The financial crisis is slowly becoming only a memory in the minds of many on Wall Street, but the fallout continues to trickle in on a day-to-day basis. The latest shareholder settlement is one of the largest yet.
Bruce R. Bent II, president of the Reserve Primary market-money fund that failed during the financial crisis, agreed to settle a shareholder lawsuit worth about $54.9 million yesterday. The fund was worth $62.5 billion at the time of its collapse.
According to Bloomberg, Bent and his father are among the defendants that have agreed to pay $10 million in cash, withdraw their claim for $42.4 million from a court-funded expense fund and allow $2.5 million of that expense fund cash to go to shareholders. However, as a term of the settlement, none of the defendants claim any wrongdoing.
Back in 2010, the shareholders attempted to take Bent to a jury trial. The closest they ever got, however, was when a federal jury found Bent negligent on one count of violating securities law. The jury absolved his father of all wrongdoing.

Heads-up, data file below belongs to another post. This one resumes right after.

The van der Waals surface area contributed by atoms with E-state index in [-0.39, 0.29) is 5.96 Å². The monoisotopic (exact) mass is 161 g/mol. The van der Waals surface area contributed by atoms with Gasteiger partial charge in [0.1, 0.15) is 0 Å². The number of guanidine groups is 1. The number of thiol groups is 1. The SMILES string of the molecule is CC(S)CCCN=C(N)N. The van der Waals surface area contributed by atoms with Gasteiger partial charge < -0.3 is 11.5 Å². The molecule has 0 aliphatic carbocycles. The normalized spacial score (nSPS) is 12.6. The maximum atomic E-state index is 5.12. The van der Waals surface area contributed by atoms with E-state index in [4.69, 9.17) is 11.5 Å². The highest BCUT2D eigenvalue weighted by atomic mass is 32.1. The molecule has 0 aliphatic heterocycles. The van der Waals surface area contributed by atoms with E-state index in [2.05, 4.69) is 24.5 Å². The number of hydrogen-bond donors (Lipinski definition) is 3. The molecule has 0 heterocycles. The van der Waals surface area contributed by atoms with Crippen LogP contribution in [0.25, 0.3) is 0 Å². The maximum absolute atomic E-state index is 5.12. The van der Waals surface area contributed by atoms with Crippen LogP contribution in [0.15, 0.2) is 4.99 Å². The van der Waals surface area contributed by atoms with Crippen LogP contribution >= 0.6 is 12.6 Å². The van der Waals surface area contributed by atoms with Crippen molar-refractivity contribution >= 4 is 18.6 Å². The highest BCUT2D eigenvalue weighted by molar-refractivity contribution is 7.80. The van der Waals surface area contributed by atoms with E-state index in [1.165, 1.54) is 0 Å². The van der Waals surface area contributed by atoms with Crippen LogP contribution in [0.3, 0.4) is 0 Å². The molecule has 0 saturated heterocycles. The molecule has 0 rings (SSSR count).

The Reserve Primary fund originally held $785 million in Lehman Brothers Holdings Inc. debt. Its failure was triggered when, according to Bloomberg, it “broke the buck” by failing to maintain a $1-a-share net asset value. Shareholders filed suit against the fund in September 2008, two days after Lehman went bankrupt.
The fund’s closure resulted in global credit markets freezing, as investors scrambled to sell holdings to meet redemptions. The situation only became calm once again when the U.S. Treasury guaranteed money-fund shareholders against default for one year.
The SEC has been busy already in September. For more InsideCounsel stories dealing with the commission, read on: